Jazz Improvisation: Simplify and Succeed
Compared to almost 40 years ago, when I started "learning" jazz, there is an unbelievably HUGE amount of information currently available on the subject. We are deeply indebted to the A,B,C's of jazz education (Aebersold, Baker, Coker) for being pioneers and innovators in this endeavor! An initial point of entry into this vast sea of information can be very intimidating, to say the least. Here are a few guidleines for the development of a basic arsenal of tools for improvisation.
Learn these basic scale resources first in common keys (G, C, F, Bb, Eb), then in ALL keys:
- Major Scale: (1, 2, 3, 4, 5, 6, 7, 8)
- JAZZ Melodic Minor: (1, 2, b3, 4, 5, 6, 7, 8)
- Blues Scale: (1, b3, 4, b5, 5, b7, 8)
- Learn the basic triads (3-note chords) and 7th chords (4-note chords) for the major and JMM.
- Learn each of these scales in 3rds (to start with).
- Learn to start the scale on ANY note, not just the root.
If you were to practice these items 4 days per week for 20-30 minutes each session, it would only take you a semester (15-16 weeks) to make this material permanent! A great investment for ALL of your musical endeavors!
A simple philosophy to adopt (that works) is: CONCENTRATE ON YOUR TECHNIQUE, AND EVERYTHING ELSE WILL FALL IN PLACE!
What do Jazz Adjudicators Look and Listen For?
Here's a short checklist.
- Is the lead trumpet's ensemble melody prominent and clear? Often the lead player gets "buried" by the rest of the ensemble
- Can the saxes "balance" with the rest of the ensemble? The most common problem adjudicators encounter is that the brass section can put quite a bit of air through their horns, while the saxes play with a "chamber" sound, and thus get overpowered. Get your sax section to blow!
- How is the ensemble precision regarding articulation and cutoffs? Most bands perform attacks quite well, but their cutoffs vary widely. The cutoffs of notes and phrases are just as important. Judges go "GaGa' when they hear uniform cutoffs!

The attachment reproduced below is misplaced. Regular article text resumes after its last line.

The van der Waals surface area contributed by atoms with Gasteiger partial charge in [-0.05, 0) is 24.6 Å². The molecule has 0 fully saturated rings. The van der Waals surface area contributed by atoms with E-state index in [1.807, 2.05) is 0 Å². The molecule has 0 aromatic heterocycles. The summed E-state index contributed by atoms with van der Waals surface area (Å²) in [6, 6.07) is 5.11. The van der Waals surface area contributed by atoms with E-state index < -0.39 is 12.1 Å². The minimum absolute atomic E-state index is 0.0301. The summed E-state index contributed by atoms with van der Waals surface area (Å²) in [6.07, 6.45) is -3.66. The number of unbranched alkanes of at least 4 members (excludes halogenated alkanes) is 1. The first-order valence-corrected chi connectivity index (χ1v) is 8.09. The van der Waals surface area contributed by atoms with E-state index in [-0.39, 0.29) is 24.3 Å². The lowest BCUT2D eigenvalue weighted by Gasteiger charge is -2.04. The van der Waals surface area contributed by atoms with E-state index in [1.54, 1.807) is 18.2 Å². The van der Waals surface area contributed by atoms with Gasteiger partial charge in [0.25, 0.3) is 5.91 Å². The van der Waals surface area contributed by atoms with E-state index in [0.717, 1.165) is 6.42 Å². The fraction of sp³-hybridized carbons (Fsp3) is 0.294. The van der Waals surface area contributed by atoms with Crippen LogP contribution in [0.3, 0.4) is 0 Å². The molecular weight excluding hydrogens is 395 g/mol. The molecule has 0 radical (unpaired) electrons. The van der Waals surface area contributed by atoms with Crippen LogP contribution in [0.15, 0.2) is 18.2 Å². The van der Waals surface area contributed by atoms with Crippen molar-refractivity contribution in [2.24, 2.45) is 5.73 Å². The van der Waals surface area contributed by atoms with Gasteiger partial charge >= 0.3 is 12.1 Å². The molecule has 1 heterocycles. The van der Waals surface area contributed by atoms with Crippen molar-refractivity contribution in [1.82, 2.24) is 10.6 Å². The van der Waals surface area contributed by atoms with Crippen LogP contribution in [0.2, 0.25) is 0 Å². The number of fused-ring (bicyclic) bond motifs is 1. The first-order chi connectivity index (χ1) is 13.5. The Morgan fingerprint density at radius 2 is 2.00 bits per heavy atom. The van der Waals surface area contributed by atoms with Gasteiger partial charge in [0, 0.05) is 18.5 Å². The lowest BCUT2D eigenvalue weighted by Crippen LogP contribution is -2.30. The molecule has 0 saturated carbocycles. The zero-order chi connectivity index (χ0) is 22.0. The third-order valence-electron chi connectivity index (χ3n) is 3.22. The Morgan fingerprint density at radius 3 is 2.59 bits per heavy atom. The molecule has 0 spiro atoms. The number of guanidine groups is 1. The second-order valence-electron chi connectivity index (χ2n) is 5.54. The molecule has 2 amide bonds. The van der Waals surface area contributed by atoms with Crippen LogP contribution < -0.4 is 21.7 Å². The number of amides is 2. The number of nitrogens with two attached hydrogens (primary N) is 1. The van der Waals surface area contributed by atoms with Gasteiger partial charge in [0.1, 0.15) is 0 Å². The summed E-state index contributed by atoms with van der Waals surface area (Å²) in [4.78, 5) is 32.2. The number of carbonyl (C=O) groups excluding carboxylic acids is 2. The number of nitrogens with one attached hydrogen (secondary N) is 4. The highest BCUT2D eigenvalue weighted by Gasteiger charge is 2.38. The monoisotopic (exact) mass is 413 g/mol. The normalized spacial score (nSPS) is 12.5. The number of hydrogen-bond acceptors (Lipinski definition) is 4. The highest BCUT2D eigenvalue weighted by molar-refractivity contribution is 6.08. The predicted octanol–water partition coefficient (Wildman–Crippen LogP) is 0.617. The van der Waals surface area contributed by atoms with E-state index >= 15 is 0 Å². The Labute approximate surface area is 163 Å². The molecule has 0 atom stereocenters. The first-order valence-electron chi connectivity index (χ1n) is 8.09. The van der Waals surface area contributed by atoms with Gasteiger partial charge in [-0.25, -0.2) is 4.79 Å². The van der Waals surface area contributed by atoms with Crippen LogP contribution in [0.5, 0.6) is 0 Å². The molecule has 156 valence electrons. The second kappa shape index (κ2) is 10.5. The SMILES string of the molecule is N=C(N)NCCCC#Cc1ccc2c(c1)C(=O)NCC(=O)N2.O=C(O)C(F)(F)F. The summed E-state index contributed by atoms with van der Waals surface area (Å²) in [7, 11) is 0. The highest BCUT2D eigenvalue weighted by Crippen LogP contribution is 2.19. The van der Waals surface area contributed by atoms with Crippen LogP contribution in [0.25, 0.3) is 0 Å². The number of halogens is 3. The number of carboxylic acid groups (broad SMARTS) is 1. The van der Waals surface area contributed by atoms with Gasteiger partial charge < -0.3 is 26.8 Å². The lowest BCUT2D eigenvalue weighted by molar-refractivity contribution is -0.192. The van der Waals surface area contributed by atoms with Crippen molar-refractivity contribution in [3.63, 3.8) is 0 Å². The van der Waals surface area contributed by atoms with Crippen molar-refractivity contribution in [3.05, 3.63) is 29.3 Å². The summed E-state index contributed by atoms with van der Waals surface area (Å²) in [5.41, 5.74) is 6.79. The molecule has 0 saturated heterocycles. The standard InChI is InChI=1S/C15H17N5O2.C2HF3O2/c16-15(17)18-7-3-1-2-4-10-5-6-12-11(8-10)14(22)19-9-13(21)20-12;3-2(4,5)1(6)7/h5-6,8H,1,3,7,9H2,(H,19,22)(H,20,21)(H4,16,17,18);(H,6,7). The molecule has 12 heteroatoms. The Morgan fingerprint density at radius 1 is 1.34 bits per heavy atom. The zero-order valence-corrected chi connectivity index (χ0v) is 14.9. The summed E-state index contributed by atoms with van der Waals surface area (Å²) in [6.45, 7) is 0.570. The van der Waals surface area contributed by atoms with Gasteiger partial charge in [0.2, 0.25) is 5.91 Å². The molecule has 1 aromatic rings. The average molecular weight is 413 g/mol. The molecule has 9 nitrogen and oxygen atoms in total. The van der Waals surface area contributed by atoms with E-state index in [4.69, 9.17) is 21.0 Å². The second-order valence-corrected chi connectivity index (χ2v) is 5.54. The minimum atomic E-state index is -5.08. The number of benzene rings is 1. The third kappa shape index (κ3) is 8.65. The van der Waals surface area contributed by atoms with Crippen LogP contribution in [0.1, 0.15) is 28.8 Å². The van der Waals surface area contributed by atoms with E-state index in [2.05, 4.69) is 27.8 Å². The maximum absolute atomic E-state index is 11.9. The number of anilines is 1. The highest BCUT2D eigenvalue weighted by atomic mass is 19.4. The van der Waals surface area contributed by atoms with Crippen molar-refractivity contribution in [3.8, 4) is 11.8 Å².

- How is the tuning? Fact: Bands that play with good breath support and can "move the air" play in tune! Bands that play with little support don't. It is as simple as that. How I solved this with my bands is that I developed a series of "10 Jazz Chorales For Large Jazz Ensemble" from which we perform 1 or 2 at the beginning of EVERY rehearsal. I have been doing this for over 20 years - problem solved. (shameless self-promotion: these jazz chorales are available through Really Good Music at: www.reallygoodmusic.com)
- Is there "clarity" of sound especially in the bass? Fact: Most adjudicators are not rhythm section folks. So, being good musicians, they can hear that something may be "wrong", but don't know what it is. Have ALL of your electric instruments PUT THEIR AMPS UP ON CHAIRS (or amp stands) BEHIND THEM! This gets the sound "up" off the floor and where they can hear it clearly. Second, turn down the midrange and bass controls on the bass amp. Voila! No more "muddy" bass, and guitar players playing too LOUD!
- Does the rhythm section "lead" the band? The RS is a band within a band and needs to function as such. The biggest problem adjudicators hear is that of the WINDS 'pulling" the unassertive rhythm section along. The rhythm section is the "engine" of the band and has to propel the band. The body of a car does not drive the engine! Have your RS learn a jazz combo tune that it can play by itself. It is the quickest way to develop a reliable and cookin' rhythm section!
- Does the rhythm section accurately play the nuances of each jazz style? So often judges hear the RS playing the same way on a swing tune, a Latin tune, a jazz waltz, etc. Educate yourself and your students to the appropriate nuances of each style for each instrument.
- Most adjudicators "judge" a band on an OVERALL impression and then go about fitting the "numbers" to match this evaluation. If you as a director take care of all of the fine points (like those listed above) you will create a very favorable "impression" at your next contest or festival!